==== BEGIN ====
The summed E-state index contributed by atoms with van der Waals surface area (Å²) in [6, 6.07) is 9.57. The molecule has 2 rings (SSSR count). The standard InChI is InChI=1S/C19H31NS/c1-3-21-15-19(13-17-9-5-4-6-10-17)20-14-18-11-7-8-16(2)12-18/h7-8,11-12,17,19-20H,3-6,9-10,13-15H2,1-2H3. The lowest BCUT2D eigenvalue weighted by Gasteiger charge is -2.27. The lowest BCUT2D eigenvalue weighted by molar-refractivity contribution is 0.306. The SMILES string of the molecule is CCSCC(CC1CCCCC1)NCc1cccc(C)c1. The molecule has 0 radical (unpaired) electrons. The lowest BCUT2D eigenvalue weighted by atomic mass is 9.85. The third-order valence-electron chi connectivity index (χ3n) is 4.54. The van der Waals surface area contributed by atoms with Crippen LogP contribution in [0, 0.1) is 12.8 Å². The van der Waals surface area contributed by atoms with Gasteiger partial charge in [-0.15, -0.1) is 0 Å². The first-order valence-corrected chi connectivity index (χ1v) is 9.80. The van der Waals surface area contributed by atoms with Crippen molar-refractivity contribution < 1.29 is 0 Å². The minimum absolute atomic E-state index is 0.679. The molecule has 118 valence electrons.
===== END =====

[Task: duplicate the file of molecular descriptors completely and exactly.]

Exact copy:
The summed E-state index contributed by atoms with van der Waals surface area (Å²) in [6, 6.07) is 9.57. The molecule has 2 rings (SSSR count). The standard InChI is InChI=1S/C19H31NS/c1-3-21-15-19(13-17-9-5-4-6-10-17)20-14-18-11-7-8-16(2)12-18/h7-8,11-12,17,19-20H,3-6,9-10,13-15H2,1-2H3. The lowest BCUT2D eigenvalue weighted by Gasteiger charge is -2.27. The lowest BCUT2D eigenvalue weighted by molar-refractivity contribution is 0.306. The SMILES string of the molecule is CCSCC(CC1CCCCC1)NCc1cccc(C)c1. The molecule has 0 radical (unpaired) electrons. The lowest BCUT2D eigenvalue weighted by atomic mass is 9.85. The third-order valence-electron chi connectivity index (χ3n) is 4.54. The van der Waals surface area contributed by atoms with Crippen LogP contribution in [0, 0.1) is 12.8 Å². The van der Waals surface area contributed by atoms with Gasteiger partial charge in [-0.15, -0.1) is 0 Å². The first-order valence-corrected chi connectivity index (χ1v) is 9.80. The van der Waals surface area contributed by atoms with Crippen molar-refractivity contribution < 1.29 is 0 Å². The minimum absolute atomic E-state index is 0.679. The molecule has 118 valence electrons.